# Nontrivial subring with unity different from the whole ring?

Is there an example of a ring $R$ with unity and a nontrivial subring $J$, such that $1_J \ne 1_R$?

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The example I give in a class, if this issue arises, is the ring ${\mathbf Z}/6{\mathbf Z}$ and its subset $\{0,3\}$, which is a "subset with ring structure" and multiplicative identity 3. – KCd Jul 15 '12 at 5:40
For a non trivial idempotent $e$, $eRe$ is a ring with diferente unit. – Frank Murphy Jul 15 '12 at 6:11

If to you, "ring" means "ring with unity", then the definition of "subring" requires that the unity be the same as that of the larger ring, just like "submonoid" requres that the identity be the same as that of the larger monoid. So under this definition, the answer is "no", because the definition of "subring" requires that if $R$ is a subring of $S$, then $1_S\in R$, and so $1_R=1_S$.

If by "ring" you don't require unity, and you are asking if it is possible to have rings $R$ and $S$, with $R\subseteq S$, and where both $R$ and $S$ happen to have a unity and $1_R\neq 1_S$, then yes: take $S=\mathbb{Z}\times\mathbb{Z}$, and $R=\mathbb{Z}\times\{0\}$. Then $1_S=(1,1)$ and $1_R=(1,0)$. In fact, every time you write a ring with unity $S$ as $S=R_1\times R_2$, you have that $1_S=(1_{R_1},1_{R_2})$.

The converse holds in part; this is the notion of "central idempotents", which is connected with the decomposition of rings into direct products:

Proposition. Let $S$ be a ring with unity, and suppose that $R\subseteq S$ by a subgroup that is closed under multiplication, and such that there exists $e_R\in R$ that is central in $S$ ($e_Rs=se_R$ for all $s\in S$) such that $e_Rr=re_R=r$ for all $r\in R$. Then $S\cong R\times T$, where $T$ is a ring with unity.

Proof. Let $T=S(1_S-e_R)$. Then $T$ is an ideal of $S$: it is trivially a left ideal; and since $1_S-e_R$ is central, $S(1_S-e_R) = (1_S-e_R)S$ which is trivially a right ideal. In particular, $T$ is a subgroup that is closed under multiplication. Moreover, $1_S-e_R$ is idempotent: note that $(1_S-e_R)(1_S-e_R) = 1_S - e_R - e_R+e_Re_R$. But $e_Re_R=e_R$ since $e_R$ is an identity for $R$, so $(1_S-e_R)^2=1_S-e_R$. Thus, for every $t\in T$, there exists $s\in S$ such that $t=s(1_S-e_R)$, so $$t(1_S-e_R) = s(1_S-e_R)^2 = s(1_S-e_R) = t$$ and since $1_S-e_R$ is central, this proves $1_S-e_R$ is a unity for $T$.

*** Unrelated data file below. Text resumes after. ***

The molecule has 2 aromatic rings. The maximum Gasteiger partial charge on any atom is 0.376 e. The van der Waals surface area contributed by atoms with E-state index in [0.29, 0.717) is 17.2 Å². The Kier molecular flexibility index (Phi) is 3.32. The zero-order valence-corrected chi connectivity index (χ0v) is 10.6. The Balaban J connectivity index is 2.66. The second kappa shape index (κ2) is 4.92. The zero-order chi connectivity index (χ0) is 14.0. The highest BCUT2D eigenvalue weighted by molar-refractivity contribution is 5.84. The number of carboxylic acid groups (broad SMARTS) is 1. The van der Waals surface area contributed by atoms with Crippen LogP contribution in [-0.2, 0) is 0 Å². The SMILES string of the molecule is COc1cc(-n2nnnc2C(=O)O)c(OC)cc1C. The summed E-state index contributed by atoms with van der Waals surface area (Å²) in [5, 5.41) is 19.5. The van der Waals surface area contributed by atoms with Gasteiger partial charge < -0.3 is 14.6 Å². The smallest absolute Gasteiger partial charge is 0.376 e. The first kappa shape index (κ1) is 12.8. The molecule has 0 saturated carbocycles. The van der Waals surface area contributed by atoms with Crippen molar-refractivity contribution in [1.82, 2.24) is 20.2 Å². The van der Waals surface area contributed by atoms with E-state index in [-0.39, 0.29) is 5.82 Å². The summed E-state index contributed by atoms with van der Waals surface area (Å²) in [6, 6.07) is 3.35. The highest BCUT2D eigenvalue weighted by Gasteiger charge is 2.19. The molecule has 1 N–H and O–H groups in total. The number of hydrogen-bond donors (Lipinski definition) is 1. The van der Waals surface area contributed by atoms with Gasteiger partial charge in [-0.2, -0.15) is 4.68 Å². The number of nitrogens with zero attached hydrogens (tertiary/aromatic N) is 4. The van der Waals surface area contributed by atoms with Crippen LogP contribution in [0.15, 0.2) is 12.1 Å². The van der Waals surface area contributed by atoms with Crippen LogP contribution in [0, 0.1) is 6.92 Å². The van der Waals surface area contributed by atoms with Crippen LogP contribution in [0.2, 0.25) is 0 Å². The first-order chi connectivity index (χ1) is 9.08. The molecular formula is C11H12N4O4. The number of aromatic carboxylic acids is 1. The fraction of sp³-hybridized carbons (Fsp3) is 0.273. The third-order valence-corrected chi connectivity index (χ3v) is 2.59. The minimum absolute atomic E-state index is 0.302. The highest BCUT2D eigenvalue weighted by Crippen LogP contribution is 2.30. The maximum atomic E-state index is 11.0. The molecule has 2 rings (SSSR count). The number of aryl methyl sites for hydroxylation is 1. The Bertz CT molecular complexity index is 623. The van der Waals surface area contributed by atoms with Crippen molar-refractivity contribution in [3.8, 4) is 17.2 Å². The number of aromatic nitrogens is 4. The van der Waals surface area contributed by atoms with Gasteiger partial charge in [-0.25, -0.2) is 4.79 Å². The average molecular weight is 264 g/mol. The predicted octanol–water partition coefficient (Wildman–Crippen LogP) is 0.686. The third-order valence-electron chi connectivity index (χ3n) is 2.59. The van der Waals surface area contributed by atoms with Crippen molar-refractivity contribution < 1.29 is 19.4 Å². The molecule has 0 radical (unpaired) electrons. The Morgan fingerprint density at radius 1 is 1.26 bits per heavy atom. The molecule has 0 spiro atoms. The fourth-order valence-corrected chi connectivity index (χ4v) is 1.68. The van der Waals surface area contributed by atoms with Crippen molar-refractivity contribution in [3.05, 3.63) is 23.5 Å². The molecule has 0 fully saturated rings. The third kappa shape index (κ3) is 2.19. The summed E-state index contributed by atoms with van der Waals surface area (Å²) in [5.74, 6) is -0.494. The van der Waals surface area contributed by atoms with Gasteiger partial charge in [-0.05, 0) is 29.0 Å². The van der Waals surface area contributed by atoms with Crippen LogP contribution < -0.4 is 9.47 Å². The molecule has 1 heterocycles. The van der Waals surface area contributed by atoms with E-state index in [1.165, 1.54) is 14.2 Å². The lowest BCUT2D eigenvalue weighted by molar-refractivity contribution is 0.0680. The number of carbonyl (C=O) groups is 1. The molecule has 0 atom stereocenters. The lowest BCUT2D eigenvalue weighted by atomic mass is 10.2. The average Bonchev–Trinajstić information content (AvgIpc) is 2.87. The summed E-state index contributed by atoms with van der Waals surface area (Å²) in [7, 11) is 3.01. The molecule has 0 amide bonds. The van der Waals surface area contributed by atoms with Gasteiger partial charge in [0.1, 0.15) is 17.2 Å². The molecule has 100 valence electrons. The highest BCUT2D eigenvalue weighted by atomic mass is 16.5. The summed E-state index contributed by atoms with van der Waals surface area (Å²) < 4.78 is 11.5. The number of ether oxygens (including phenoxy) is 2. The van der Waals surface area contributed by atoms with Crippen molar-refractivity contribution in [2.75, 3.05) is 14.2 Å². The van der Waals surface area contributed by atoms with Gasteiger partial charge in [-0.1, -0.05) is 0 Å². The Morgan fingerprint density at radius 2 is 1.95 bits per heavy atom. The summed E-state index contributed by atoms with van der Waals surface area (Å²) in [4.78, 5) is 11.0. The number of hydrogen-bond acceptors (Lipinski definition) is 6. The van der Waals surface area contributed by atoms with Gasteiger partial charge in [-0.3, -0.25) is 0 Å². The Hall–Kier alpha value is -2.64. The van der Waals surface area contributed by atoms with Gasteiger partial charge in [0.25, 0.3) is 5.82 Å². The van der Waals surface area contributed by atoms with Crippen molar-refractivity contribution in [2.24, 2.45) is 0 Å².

Note also that \begin{align*} e_R(1_S-e_R) &= e_R-e_Re_R = e_R-e_R = 0,\\ \text{and}\qquad (1_S-e_R)e_R &= e_R-e_Re_R = e_R-e_R=0. \end{align*}

Now consider the map $S\to R\times T$ given by $s\mapsto (se_R,s(1_S-e_R)$. Note that the map is one-to-one: if $se_R= te_R$ and $s(1_S-e_R) = t(1_S-e_R)$, then $$s = s(e_R+1_S-e_R) = se_R + s(1_S-e_R) = te_R+t(1_S-e_R) = t(e_R+1_S-e_R) = t.$$ And the map is onto: given $r\in R$ and $t\in T$, there exist $s,s'\in S$ such that $r=se_R$ and $t=s'(1_S-e_R)$. Let $u=se_R + s'(1_S-e_R)$. Then \begin{align*} ue_R &= se_Re_R + s'(1_S-e_R)e_R = se_R + s'0 = se_R = r\\ u(1_S-e_R) &= se_R(1_S-e_R) + s'(1_S-e_R)(1_S-e_R) = s0+s'(1_S-e_R) = s'(1_S-e_R)=t. \end{align*} Thus, the image of $u$ is $(ue_R,u(1_S-e_R)) = (r,t)$. SO the map is onto. It is easy to verify that it is both additive and multiplicative, so we get an isomorphism of rings. $\Box$

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The Proposition is a special case of the Peirce decomposition. – Bill Dubuque Jul 15 '12 at 15:14
+1 for pointing out that for rings (with unity), that "subring" means, among other things, that $1_S = 1_R$. – Hurkyl Jul 15 '12 at 16:00